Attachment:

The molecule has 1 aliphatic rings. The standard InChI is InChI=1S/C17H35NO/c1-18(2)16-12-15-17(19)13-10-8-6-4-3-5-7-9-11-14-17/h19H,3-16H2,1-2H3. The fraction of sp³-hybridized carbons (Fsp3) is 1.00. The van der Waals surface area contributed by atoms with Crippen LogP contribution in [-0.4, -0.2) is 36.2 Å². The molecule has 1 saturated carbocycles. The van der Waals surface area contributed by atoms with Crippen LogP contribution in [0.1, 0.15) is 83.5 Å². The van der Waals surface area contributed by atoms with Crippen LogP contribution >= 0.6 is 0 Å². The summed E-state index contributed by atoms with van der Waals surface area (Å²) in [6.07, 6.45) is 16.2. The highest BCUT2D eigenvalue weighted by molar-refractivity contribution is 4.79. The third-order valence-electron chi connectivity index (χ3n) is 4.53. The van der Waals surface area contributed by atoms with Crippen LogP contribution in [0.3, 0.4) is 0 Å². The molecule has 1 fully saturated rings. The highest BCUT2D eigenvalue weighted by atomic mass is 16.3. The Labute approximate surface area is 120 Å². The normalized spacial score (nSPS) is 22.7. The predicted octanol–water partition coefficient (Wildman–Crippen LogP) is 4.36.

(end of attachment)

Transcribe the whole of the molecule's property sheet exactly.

The molecule has 1 aliphatic rings. The standard InChI is InChI=1S/C17H35NO/c1-18(2)16-12-15-17(19)13-10-8-6-4-3-5-7-9-11-14-17/h19H,3-16H2,1-2H3. The fraction of sp³-hybridized carbons (Fsp3) is 1.00. The van der Waals surface area contributed by atoms with Crippen LogP contribution in [-0.4, -0.2) is 36.2 Å². The molecule has 1 saturated carbocycles. The van der Waals surface area contributed by atoms with Crippen LogP contribution in [0.1, 0.15) is 83.5 Å². The van der Waals surface area contributed by atoms with Crippen LogP contribution >= 0.6 is 0 Å². The summed E-state index contributed by atoms with van der Waals surface area (Å²) in [6.07, 6.45) is 16.2. The highest BCUT2D eigenvalue weighted by molar-refractivity contribution is 4.79. The third-order valence-electron chi connectivity index (χ3n) is 4.53. The van der Waals surface area contributed by atoms with Crippen LogP contribution in [0.3, 0.4) is 0 Å². The molecule has 1 fully saturated rings. The highest BCUT2D eigenvalue weighted by atomic mass is 16.3. The Labute approximate surface area is 120 Å². The normalized spacial score (nSPS) is 22.7. The predicted octanol–water partition coefficient (Wildman–Crippen LogP) is 4.36.